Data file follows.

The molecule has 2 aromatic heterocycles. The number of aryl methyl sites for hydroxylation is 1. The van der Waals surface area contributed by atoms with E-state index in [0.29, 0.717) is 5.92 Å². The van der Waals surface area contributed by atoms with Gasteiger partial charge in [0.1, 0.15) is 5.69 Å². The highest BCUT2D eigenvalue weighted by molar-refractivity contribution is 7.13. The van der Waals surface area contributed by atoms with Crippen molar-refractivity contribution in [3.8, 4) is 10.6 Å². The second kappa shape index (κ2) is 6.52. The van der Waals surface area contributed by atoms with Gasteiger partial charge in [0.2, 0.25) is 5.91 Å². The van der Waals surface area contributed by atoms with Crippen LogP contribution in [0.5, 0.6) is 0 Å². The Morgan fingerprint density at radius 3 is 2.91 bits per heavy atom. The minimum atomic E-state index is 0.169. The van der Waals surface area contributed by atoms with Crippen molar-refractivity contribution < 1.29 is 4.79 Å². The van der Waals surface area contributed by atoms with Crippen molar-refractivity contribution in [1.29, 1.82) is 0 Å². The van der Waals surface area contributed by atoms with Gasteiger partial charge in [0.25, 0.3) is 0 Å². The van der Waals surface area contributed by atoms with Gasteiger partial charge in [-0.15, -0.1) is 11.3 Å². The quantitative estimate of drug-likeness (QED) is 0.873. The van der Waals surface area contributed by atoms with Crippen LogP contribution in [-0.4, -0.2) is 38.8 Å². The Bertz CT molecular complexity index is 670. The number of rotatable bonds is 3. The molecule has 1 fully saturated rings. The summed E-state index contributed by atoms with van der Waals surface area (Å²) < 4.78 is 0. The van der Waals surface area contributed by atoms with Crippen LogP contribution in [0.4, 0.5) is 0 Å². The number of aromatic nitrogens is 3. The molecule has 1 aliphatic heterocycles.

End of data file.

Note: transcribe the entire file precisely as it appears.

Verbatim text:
The molecule has 2 aromatic heterocycles. The number of aryl methyl sites for hydroxylation is 1. The van der Waals surface area contributed by atoms with E-state index in [0.29, 0.717) is 5.92 Å². The van der Waals surface area contributed by atoms with Gasteiger partial charge in [0.1, 0.15) is 5.69 Å². The highest BCUT2D eigenvalue weighted by molar-refractivity contribution is 7.13. The van der Waals surface area contributed by atoms with Crippen molar-refractivity contribution in [3.8, 4) is 10.6 Å². The second kappa shape index (κ2) is 6.52. The van der Waals surface area contributed by atoms with Gasteiger partial charge in [0.2, 0.25) is 5.91 Å². The van der Waals surface area contributed by atoms with Crippen LogP contribution in [0.5, 0.6) is 0 Å². The Morgan fingerprint density at radius 3 is 2.91 bits per heavy atom. The minimum atomic E-state index is 0.169. The van der Waals surface area contributed by atoms with Crippen molar-refractivity contribution < 1.29 is 4.79 Å². The van der Waals surface area contributed by atoms with Crippen molar-refractivity contribution in [1.29, 1.82) is 0 Å². The van der Waals surface area contributed by atoms with Gasteiger partial charge in [0.25, 0.3) is 0 Å². The van der Waals surface area contributed by atoms with Gasteiger partial charge in [-0.15, -0.1) is 11.3 Å². The quantitative estimate of drug-likeness (QED) is 0.873. The van der Waals surface area contributed by atoms with Crippen LogP contribution in [-0.4, -0.2) is 38.8 Å². The Bertz CT molecular complexity index is 670. The number of rotatable bonds is 3. The molecule has 1 fully saturated rings. The summed E-state index contributed by atoms with van der Waals surface area (Å²) < 4.78 is 0. The van der Waals surface area contributed by atoms with Crippen LogP contribution in [0.4, 0.5) is 0 Å². The number of aromatic nitrogens is 3. The molecule has 1 aliphatic heterocycles.